KnowledgeBase » Coating Thickness

ILZRO Classifications of Sandelin Steels

Research carried out by the University of Cardiff in Wales for ILZRO (International Lead Zinc Research Organization) project took an in-depth look at the problem of silicon reactivity and included phosphorous as a reactive element also. The researchers varied the weight percentage of silicon and phosphorous and then assessed the reactivity of the steel at different galvanizing temperatures. This work led to a table of reactivity clas...
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Coating Thickness vs. Coating Weight

The usual criterion for determining the expected service life of zinc coatings is thickness: the thicker the coating, the longer the service life. This is an acceptable criterion when comparing zinc coatings produced by the same process.When comparing zinc coatings produced by different processes, the thickness criterion cannot be used without considering the amount of available zinc per unit volume. It is also important to keep in mind...
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Why does the galvanized coating thickness depend on the steel thickness?

The hot-dip galvanized coating is an inter-metallic layer of iron and zinc, meaning the zinc and iron react and diffuse into one another to create the galvanized coating. If more iron is available to react with the zinc, a thicker coating can develop. Thicker pieces of steel tend to develop
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Can 4130 steel be successfully galvanized?

4130 steel is a chromoly steel. Steels of this chemistry have presented some adherence problems in the past when galvanized. The galvanized coating developed in some areas but not others. It would be best to try galvanizing a small sample of steel with this chemistry to determine the results before attempting to galvanize a large structure....
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Is it possible to have steel with chemistry too good for galvanizing?

It is possible to have steel chemistry with levels of silicon and phosphorus that are too low to meet the minimum thickness levels specified in ASTM A123 and ASTM A153. Very low silicon levels are seen more often on pipe though, not plate because aluminum is sometimes used as a deoxider rather than silicon. For steel with very low levels of silicon and/or phos...
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Why is lead added to the galvanizing bath?

Lead is not purposely added to galvanizing baths, rather it is an impurity in zinc. Different types of zinc have different levels of lead. The specified lead maximums for the various types of zinc can be found in ASTM B6. Lead does have the beneficial effect of decreasing the surface tension of zinc, which allows it to flow off the steel easier as it is being removed from the kettle. This creates thinner galvanized coatings that have l...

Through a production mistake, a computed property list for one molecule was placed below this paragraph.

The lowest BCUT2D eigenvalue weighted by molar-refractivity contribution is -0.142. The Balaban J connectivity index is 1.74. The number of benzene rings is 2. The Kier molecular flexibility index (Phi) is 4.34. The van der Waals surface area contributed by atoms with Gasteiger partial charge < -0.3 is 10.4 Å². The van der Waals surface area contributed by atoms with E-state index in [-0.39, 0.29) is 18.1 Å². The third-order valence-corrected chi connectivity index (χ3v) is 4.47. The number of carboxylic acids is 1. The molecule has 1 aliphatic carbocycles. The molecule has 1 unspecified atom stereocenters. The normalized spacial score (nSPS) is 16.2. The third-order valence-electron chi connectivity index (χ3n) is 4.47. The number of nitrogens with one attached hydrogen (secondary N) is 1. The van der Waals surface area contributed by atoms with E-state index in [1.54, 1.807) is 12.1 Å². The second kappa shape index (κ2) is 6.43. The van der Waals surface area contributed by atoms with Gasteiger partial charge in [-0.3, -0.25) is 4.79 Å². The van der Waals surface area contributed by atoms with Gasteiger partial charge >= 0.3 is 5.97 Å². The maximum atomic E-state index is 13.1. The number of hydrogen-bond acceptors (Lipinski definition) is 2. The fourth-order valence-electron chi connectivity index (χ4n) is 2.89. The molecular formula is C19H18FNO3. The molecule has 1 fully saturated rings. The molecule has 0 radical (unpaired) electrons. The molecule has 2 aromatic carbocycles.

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Does magnesium chloride corrode galvanized steel?

Magnesium chloride can aggressively attack many types of steel, including galvanized steel. Wet magnesium chloride is more aggressive than dry. Magnesium chloride should not be left on galvanized steel for prolonged periods of time. Washing the galvanized steel with a dilute mild detergent and then rinsing with fresh water is sufficient for removing magnesium chloride. Detergents meant for aluminum should not be used on galvanized steel....
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Is there concern about galvanic corrosion when different types of zinc-coated steel are in contact?

There is not a concern of dissimilar metals corrosion (galvanic corrosion) when pairing zinc-coated steel of different types (for example when pairing a hot-dip galvanized bolt with a mechanically galvanized nut). Please be aware, however, that different zinc coatings offer different corrosion protection and service lives...
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What types of metals will not galvanize?

There are many types of materials that will not develop a galvanized coating. Iron is necessary for a galvanizing reaction to happen, so if you try galvanizing copper or aluminum, they will not develop a galvanized coating. 400-series stainless steel will not develop a galvanized coating either. Some types of chrome-moly steels can develop a galvanized coating, but will have many bare areas....
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Measuring Zinc Coating Thickness of Hot-dip Galvanized Steel

Coating thickness is tested by using a magnetic thickness gauge. There are three types of magnetic thickness gauges: pencil-style, banana-style, and electronic. Electronic thickness gauges are the most common and the most accurate. Information on how to measure the thickness with magnetic gauges is contained in ASTM E376, and the minimum coatin...
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